Whether focusing on the future of hydrogen, heating homes or decarbonising transport, the message from both the Party and industry was clear – more detail and industry confidence is urgently required.
A pledge to bring forward a ‘Green New Deal’ was one of the Party’s flagship policies at Conference, as well as a commitment to insulate homes and introduce a Clean Air Act. In Starmer’s closing keynote, he highlighted the ‘existential threat’ of climate change and the need for a ‘Green New Deal’ to cut ‘the substantial majority of emissions this decade’.
- Planning reform, including changes to CPO, would unlock development to tackle the housing crisis
Planning reform was also discussed at a number of events.
Increasing the number of homes built, the quality of homes, and the affordability of homes remains a goal of the Party, and a number of levers were put forward as solutions to these problems.
One of the policy announcements that went under the radar, but would have a significant impact, was around changes to the Compulsory Purchase Orders (CPO). These changes would give the state the ability to purchase land at a much cheaper value to enable additional development.
Shadow Housing Secretary Lucy Powell highlighted housing as a ‘public health issue’ and reaffirmed Labour’s commitment to tackling the housing crisis.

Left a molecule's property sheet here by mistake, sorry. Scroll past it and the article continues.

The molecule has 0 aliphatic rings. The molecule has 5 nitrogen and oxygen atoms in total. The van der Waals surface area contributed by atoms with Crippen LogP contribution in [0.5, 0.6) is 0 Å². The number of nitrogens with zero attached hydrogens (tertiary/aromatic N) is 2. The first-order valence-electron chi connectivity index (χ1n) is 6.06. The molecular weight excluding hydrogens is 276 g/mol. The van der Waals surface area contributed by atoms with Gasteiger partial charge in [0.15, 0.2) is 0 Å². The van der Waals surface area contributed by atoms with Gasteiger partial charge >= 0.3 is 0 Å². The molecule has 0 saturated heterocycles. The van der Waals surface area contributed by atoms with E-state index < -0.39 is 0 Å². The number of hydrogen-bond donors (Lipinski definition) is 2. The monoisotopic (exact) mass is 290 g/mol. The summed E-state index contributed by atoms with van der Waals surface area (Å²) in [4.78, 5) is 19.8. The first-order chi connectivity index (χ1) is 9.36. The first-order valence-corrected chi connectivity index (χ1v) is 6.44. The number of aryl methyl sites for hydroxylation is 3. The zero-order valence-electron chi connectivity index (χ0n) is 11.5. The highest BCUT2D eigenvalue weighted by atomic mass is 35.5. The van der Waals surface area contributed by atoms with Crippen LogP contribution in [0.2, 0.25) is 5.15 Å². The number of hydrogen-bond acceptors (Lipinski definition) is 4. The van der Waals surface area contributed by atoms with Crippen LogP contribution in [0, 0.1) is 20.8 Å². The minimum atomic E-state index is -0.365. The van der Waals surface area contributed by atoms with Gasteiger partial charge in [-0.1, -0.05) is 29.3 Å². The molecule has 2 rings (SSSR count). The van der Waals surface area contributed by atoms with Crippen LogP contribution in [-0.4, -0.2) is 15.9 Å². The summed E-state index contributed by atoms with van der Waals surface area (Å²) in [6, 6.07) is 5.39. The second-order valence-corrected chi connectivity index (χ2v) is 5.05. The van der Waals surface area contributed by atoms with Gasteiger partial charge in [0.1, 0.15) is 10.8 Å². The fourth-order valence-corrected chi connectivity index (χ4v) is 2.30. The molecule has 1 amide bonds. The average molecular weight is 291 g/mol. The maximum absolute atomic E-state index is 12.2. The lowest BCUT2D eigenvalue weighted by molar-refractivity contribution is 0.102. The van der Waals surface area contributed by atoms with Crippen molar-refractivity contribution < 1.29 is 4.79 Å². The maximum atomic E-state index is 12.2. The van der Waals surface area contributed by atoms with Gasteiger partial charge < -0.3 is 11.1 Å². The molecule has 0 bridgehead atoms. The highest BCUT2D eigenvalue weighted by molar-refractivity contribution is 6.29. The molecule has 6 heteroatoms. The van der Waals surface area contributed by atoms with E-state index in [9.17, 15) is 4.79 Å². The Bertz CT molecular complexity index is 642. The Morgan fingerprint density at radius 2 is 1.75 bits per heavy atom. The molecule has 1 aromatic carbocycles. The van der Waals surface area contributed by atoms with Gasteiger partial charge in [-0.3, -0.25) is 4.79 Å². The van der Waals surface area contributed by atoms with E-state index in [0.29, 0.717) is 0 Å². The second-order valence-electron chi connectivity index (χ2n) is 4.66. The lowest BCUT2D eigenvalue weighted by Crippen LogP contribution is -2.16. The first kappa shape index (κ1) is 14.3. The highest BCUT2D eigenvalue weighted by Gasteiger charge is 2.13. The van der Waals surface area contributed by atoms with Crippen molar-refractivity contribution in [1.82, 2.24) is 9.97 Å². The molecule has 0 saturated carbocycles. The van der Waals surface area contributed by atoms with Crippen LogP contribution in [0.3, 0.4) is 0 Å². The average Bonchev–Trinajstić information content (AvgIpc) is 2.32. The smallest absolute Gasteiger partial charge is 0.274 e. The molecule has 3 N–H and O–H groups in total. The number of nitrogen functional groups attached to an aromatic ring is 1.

- Reeves’ speech demonstrates Labour’s economic competence
Shadow Chancellor Rachel Reeves’ speech and appearances at various business receptions were designed to demonstrate Labour’s economic competence.
Reeves articulated her vision for the ‘everyday economy’ and a pledge to create an ‘office for value for money’. These seemed to go down well with the business community. Her proposal to scrap business rates was particularly well received by the CBI.
Whilst internal divisions threatened to overshadow Conference, culminating in heckles during Starmer’s keynote speech, Starmer was able to respond with confidence. He showed that the Party is truly under ‘new leadership’ and demonstrated his keenness to get the public talking about his vision for the country.
Whether he succeeded in this aim is open to debate, but Starmer would argue that reshaping the Party to make it an electable force is a case of short term pain for long term gain .
Critics, especially those on the Party’s hard left, will continue to challenge Starmer and engage in infighting that threatens to overshadow his leadership.
Nevertheless, in questioning the Government’s ability to level up the country and highlighting Labour’s previous achievements in Government in improving social mobility as a proven track record of levelling up, Starmer showed that Labour is willing to park its tanks on the Government’s lawn.
The question remains as to whether Labour under his leadership will be able to successfully communicate this to voters and return the Party to power.
For more information about Copper’s Public Affairs services, please contact Laura.Cunliffe-Hall@copperconsultancy.com and Patrick.Traynor@copperconsultancy.com